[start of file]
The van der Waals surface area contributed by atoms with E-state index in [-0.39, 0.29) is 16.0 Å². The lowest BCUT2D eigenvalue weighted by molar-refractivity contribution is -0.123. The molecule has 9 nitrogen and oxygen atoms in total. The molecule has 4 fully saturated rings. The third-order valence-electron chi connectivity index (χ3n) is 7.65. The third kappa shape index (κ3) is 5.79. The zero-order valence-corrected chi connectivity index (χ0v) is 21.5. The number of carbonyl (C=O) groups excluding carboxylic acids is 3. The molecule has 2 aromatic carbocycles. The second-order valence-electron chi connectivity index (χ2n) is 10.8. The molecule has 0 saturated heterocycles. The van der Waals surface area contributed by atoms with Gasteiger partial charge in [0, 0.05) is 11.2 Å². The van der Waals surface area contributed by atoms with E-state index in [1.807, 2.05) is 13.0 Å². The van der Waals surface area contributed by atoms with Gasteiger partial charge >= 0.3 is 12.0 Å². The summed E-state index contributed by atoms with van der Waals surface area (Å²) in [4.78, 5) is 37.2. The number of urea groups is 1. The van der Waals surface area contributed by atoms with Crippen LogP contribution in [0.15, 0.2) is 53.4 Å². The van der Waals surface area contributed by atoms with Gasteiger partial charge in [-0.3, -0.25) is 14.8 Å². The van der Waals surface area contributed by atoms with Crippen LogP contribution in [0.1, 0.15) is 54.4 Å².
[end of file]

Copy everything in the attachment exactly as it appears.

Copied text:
The van der Waals surface area contributed by atoms with E-state index in [-0.39, 0.29) is 16.0 Å². The lowest BCUT2D eigenvalue weighted by molar-refractivity contribution is -0.123. The molecule has 9 nitrogen and oxygen atoms in total. The molecule has 4 fully saturated rings. The third-order valence-electron chi connectivity index (χ3n) is 7.65. The third kappa shape index (κ3) is 5.79. The zero-order valence-corrected chi connectivity index (χ0v) is 21.5. The number of carbonyl (C=O) groups excluding carboxylic acids is 3. The molecule has 2 aromatic carbocycles. The second-order valence-electron chi connectivity index (χ2n) is 10.8. The molecule has 0 saturated heterocycles. The van der Waals surface area contributed by atoms with Gasteiger partial charge in [0, 0.05) is 11.2 Å². The van der Waals surface area contributed by atoms with E-state index in [1.807, 2.05) is 13.0 Å². The van der Waals surface area contributed by atoms with Gasteiger partial charge >= 0.3 is 12.0 Å². The summed E-state index contributed by atoms with van der Waals surface area (Å²) in [4.78, 5) is 37.2. The number of urea groups is 1. The van der Waals surface area contributed by atoms with Crippen LogP contribution in [0.15, 0.2) is 53.4 Å². The van der Waals surface area contributed by atoms with Gasteiger partial charge in [-0.3, -0.25) is 14.8 Å². The van der Waals surface area contributed by atoms with Crippen LogP contribution in [0.1, 0.15) is 54.4 Å².